Friday, September 20, 2019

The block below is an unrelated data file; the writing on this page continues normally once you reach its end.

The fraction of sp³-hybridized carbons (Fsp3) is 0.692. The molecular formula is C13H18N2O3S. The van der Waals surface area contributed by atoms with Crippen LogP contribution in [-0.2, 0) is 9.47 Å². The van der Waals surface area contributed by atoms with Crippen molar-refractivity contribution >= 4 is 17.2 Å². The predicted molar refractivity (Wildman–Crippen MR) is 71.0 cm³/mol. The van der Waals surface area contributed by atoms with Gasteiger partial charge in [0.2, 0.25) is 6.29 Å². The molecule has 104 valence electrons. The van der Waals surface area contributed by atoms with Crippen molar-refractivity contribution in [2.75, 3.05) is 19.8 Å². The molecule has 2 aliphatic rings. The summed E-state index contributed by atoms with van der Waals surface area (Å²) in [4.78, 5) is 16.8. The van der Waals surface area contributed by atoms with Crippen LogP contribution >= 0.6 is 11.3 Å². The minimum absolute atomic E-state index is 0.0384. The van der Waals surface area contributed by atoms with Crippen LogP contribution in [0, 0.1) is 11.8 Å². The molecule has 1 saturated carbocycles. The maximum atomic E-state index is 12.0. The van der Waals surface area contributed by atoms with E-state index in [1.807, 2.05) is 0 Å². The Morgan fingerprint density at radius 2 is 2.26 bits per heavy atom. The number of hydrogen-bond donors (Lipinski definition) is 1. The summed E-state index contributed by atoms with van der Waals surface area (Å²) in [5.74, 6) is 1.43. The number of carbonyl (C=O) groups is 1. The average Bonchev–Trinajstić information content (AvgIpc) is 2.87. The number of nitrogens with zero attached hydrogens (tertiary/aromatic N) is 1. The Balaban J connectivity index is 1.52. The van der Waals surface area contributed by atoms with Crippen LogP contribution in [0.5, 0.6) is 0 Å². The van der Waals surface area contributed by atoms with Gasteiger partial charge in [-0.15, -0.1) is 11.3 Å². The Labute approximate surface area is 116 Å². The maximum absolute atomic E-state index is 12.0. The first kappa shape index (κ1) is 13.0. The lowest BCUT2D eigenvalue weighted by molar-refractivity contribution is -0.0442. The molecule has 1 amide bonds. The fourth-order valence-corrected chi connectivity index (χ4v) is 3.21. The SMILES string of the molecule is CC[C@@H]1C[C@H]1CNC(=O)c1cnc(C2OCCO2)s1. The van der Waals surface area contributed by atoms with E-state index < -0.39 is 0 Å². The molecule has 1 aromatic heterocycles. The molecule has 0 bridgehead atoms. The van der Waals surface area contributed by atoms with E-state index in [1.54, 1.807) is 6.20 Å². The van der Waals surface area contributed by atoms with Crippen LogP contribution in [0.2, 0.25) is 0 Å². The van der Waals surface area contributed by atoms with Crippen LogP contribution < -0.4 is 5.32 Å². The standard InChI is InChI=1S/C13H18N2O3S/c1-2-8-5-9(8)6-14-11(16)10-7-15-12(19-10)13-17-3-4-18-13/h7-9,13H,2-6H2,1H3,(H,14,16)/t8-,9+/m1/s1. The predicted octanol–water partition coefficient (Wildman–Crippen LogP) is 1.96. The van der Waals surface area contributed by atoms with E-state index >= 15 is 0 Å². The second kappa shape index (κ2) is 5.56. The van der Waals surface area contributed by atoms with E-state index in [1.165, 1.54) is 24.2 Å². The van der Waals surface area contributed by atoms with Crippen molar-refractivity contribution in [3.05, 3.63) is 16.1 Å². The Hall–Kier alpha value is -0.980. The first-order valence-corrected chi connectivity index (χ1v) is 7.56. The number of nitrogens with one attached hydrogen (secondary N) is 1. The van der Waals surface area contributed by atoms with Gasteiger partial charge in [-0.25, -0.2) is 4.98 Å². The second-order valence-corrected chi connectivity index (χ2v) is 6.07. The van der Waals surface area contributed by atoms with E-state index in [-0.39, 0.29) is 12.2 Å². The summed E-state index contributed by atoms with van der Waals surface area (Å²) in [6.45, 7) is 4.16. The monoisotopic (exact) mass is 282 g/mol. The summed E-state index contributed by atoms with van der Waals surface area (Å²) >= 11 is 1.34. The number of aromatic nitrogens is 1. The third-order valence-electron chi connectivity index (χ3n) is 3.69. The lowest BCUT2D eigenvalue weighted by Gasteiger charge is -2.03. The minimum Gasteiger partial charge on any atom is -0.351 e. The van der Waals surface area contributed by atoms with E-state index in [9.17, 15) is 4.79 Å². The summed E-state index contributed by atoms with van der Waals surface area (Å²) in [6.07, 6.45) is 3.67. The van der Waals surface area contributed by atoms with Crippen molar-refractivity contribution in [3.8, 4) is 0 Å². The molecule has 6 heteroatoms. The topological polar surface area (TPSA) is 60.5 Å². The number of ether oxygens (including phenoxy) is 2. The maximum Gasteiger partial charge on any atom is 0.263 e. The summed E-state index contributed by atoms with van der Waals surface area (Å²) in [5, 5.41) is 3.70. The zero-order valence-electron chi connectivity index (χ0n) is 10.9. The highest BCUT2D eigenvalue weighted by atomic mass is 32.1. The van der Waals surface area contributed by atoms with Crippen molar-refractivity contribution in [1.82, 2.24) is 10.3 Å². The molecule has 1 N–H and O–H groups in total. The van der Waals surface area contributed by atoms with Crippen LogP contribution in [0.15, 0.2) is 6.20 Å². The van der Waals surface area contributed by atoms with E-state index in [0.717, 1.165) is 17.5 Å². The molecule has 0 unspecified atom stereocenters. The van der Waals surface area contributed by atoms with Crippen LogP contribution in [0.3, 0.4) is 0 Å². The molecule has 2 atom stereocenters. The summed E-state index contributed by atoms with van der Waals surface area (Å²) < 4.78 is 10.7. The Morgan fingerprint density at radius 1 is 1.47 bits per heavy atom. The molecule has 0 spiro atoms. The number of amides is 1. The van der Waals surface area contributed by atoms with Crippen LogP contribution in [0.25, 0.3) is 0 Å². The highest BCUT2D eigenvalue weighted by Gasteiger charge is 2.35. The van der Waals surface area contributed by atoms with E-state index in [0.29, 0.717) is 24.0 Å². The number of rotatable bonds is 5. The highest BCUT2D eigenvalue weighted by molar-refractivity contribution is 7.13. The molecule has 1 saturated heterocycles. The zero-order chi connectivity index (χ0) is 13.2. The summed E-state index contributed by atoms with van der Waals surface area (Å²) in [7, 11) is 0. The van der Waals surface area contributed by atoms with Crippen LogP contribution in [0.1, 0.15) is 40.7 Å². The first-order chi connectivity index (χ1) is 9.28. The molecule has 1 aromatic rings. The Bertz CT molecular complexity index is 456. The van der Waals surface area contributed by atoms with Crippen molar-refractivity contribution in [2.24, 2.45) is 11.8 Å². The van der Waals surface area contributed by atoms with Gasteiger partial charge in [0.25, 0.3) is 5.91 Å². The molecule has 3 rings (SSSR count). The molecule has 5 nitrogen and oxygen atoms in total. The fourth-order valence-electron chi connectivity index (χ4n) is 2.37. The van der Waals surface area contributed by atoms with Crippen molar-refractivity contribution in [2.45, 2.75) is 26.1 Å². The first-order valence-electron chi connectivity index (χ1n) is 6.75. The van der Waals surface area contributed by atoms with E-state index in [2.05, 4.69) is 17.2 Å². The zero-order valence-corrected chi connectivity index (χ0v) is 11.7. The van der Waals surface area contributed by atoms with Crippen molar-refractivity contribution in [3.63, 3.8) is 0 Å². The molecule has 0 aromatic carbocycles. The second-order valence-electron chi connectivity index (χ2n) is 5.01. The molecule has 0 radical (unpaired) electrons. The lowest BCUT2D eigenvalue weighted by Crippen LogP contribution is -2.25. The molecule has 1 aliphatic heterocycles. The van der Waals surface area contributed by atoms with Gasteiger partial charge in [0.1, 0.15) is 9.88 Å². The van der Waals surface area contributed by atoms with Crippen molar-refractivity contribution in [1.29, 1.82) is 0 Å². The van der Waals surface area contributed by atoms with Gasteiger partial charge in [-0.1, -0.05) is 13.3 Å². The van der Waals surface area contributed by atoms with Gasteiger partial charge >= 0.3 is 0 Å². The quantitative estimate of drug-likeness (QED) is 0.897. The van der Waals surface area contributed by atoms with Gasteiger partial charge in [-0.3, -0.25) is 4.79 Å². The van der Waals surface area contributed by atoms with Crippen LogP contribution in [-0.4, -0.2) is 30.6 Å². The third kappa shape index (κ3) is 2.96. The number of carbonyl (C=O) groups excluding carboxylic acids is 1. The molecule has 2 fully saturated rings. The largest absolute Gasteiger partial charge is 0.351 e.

Unitary matrix INTRODUCTION Unitary matrix In mathematics, a unitary matrix is an n by n complex matrix U satisfying the condition where , is the identity matrix in n dimensions and , is the conjugate transpose (also called the Hermitian adjoint) of U. Note this condition says that a matrix U is unitary if and only if it has an inverse which is equal to its conjugate transpose A unitary matrix in which all entries are real is an orthogonal matrix. Just as an orthogonal matrix G preserves the (real) inner product of two real vectors, so also a unitary matrix U satisfies for all complex vectors x and y, where stands now for the standard inner product on If is an n by n matrix then the following are all equivalent conditions: is unitary is unitary the columns of form an orthonormal basis of with respect to this inner product the rows of form an orthonormal basis of with respect to this inner product is an isometry with respect to the norm from this inner product U is a normal matrix with eigenvalues lying on the unit circle. A square matrix is a unitary matrix if where denotes the conjugate transpose and is the matrix inverse. For example, is a unitary matrix. Unitary matrices leave the length of a complex vector unchanged. For real matrices, unitary is the same as orthogonal. In fact, there are some similarities between orthogonal matrices and unitary matrices. The rows of a unitary matrix are a unitary basis. That is, each row has length one, and their Hermitian inner product is zero. Similarly, the columns are also a unitary basis. In fact, given any unitary basis, the matrix whose rows are that basis is a unitary matrix. It is automatically the case that the columns are another unitary basis. The definition of a unitary matrix guarantees that where is the identity matrix. In particular, a unitary matrix is always invertible, and . Note that transpose is a much simpler computation than inverse. A similarity transformation of a Hermitian matrix with a unitary matrix gives Unitary matrices are normal matrices. If is a unitary matrix, then the permanen The unitary matrices are precisely those matrices which preserve the Hermitian inner product Also, the norm of the determinant of is . Unlike the orthogonal matrices, the unitary matrices are connected. If then is a special unitary matrix. The product of two unitary matrices is another unitary matrix. The inverse of a unitary matrix is another unitary matrix, and identity matrices are unitary. Hence the set of unitary matrices form a group, called the unitary group. Properties Of unitary matrix All unitary matrices are normal, and the spectral theorem therefore applies to them. Thus every unitary matrix U has a decomposition of the form Where V is unitary, and Ã £ is diagonal and unitary. That is, a unitary matrix is diagonalizable by a unitary matrix. For any unitary matrix U, the following hold: U is invertible. | det (U) | = 1. is unitary. U preserves length U has complex eigenvalues of modulus 1. It follows from the isometry property that all eigenvalues of a unitary matrix are complex numbers of absolute value 1 (i.e., they lie on the unit circle centered at 0 in the complex plane). For any n, the set of all n by n unitary matrices with matrix multiplication forms a group. Any matrix is the average of two unitary matrices. As a consequence, every matrix M is a linear combination of two unitary matrices (depending on M, of course). Unitary group In mathematics, the unitary group of degree n, denoted U(n), is the group of nÃâ"n unitary matrices, with the group operation that of matrix multiplication. The unitary group is a subgroup of the general linear group GL (n, C). In the simple case n = 1, the group U(1) corresponds to the circle group, consisting of all complex numbers with absolute value 1 under multiplication. All the unitary groups contain copies of this group. The unitary group U(n) is a real Lie group of dimension n2. The Lie algebra of U(n) consists of complex nÃâ"n skew-Hermitian matrices, with the Lie bracket given by the commutator. The general unitary group (also called the group of unitary similitude) consists of all matrices A such that A * A is a nonzero multiple of the identity matrix, and is just the product of the unitary group with the group of all positive multiples of the identity matrix.